Snap Personality Judgments Based on Pictures Hold Kernels of Truth, Says Study

With the rising popularity of the internet and the ability to “meet” people in a virtual setting long before they are encountered in person, the use of photographs to present personality is experiencing a significant surge. On social networking sites, in project biographies, and even appended to resumes and other important business documents, photographic portraits are able to convey a fair amount of information about people-–but how correct of a first impression they can create has been questioned by many. Studying the ability of portraits to convey accurate information about their subjects in quick assessments, research performed recently at the University of Washington in St. Louis and the University of Cambridge has shown that in fact, people are often able to extract some, if not complete, details of personality projected by the portrait subjects.

Showing participants a battery of many different portrait subjects in both controlled and expressive poses, the researchers asked those involved with the study to assess various aspects of the subjects’ personalities, such as their degree of religious affiliation, political alignment, likability, extraversion, openness, emotional stability, and other central traits. The study found that while much of the information gleaned through the first impressions was inaccurate, participants were able to identify some correct pieces of data, even when they were shown images of people in non-expressive, standardized poses typically associated with a lack of emotion and personality.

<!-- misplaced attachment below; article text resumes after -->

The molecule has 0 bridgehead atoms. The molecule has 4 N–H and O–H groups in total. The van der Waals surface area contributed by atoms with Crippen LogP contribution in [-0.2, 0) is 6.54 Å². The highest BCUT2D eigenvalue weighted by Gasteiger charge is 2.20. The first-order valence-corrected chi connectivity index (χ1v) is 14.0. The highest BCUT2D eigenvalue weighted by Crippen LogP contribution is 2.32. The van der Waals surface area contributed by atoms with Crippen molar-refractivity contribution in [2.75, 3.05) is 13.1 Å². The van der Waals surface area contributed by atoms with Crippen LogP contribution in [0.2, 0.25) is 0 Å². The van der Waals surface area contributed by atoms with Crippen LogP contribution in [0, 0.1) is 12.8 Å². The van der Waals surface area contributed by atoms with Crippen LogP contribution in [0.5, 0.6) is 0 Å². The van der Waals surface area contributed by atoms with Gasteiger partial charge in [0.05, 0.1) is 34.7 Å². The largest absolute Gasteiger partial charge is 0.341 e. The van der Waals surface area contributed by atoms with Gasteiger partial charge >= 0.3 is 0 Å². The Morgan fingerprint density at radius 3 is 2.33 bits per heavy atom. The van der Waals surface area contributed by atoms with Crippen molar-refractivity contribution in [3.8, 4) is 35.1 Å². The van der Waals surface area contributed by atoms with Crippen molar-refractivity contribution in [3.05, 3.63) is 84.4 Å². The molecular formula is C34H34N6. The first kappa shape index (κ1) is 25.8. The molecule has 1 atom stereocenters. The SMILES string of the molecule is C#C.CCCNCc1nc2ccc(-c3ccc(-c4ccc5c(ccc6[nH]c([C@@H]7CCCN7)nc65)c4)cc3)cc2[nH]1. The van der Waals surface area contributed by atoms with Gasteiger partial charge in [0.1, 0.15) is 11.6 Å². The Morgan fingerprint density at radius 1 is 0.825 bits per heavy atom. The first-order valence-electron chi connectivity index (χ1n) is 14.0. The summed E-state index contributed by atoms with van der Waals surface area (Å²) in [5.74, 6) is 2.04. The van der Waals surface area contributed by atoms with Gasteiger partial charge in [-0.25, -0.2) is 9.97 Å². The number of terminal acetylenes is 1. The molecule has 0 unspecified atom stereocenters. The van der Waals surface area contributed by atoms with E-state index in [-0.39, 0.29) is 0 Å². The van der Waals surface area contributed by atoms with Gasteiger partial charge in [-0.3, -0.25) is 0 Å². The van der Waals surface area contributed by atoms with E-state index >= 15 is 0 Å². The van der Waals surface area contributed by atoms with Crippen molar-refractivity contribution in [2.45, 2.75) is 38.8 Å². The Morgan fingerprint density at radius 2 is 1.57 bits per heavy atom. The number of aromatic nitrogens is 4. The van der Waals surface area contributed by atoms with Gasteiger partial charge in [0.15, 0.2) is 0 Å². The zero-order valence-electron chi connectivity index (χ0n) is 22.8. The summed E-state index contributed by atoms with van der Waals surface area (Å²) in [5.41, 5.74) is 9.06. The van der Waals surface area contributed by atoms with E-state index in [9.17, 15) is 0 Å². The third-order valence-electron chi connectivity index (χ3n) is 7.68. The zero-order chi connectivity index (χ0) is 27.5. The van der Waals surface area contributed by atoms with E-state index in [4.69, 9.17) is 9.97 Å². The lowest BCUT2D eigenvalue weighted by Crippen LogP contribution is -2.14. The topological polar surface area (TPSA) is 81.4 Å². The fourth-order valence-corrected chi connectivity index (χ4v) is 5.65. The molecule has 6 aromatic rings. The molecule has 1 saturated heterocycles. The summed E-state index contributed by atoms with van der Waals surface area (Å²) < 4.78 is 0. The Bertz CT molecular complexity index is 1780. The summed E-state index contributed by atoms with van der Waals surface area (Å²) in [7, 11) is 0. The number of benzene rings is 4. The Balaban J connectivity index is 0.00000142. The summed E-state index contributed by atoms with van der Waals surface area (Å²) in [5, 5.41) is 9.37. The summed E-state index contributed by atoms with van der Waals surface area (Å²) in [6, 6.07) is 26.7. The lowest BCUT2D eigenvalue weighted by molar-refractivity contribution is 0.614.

The research may help shed light on how people can suggest different ideas about themselves through photographs, making better first impressions online and perhaps finding greater self-esteem and an improved body image, as well. As studies in self-presentation grow more complex, the ability to change self-perception may greatly advance and help heal.

© Copyright 2009 by By John Smith, therapist in Bellingham, Washington. All Rights Reserved. Permission to publish granted to

The preceding article was solely written by the author named above. Any views and opinions expressed are not necessarily shared by Questions or concerns about the preceding article can be directed to the author or posted as a comment below.

  • Leave a Comment


    November 13th, 2009 at 9:48 AM

    Everybody forms perceptions about a person having seen their picture and sometimes this turns out to be true. It is not a miracle but just proof of the viewer’s stereotype actually being right…

  • elliot


    November 13th, 2009 at 9:54 AM

    When I see a person’s picture, I do try and think and form a perception of the person… it happens automatically… I don’t even have to think about it, it just happens… while I may be wrong sometimes, I think having met and interacted with so many people all through my life does have its benefits as my perceptions generally turn out to be true!

  • Georgia


    November 14th, 2009 at 5:59 PM

    So sad to think how many good people we have probably excluded from our lives over the course of a lifetime due to making untrue and unrealistic snap judgements.

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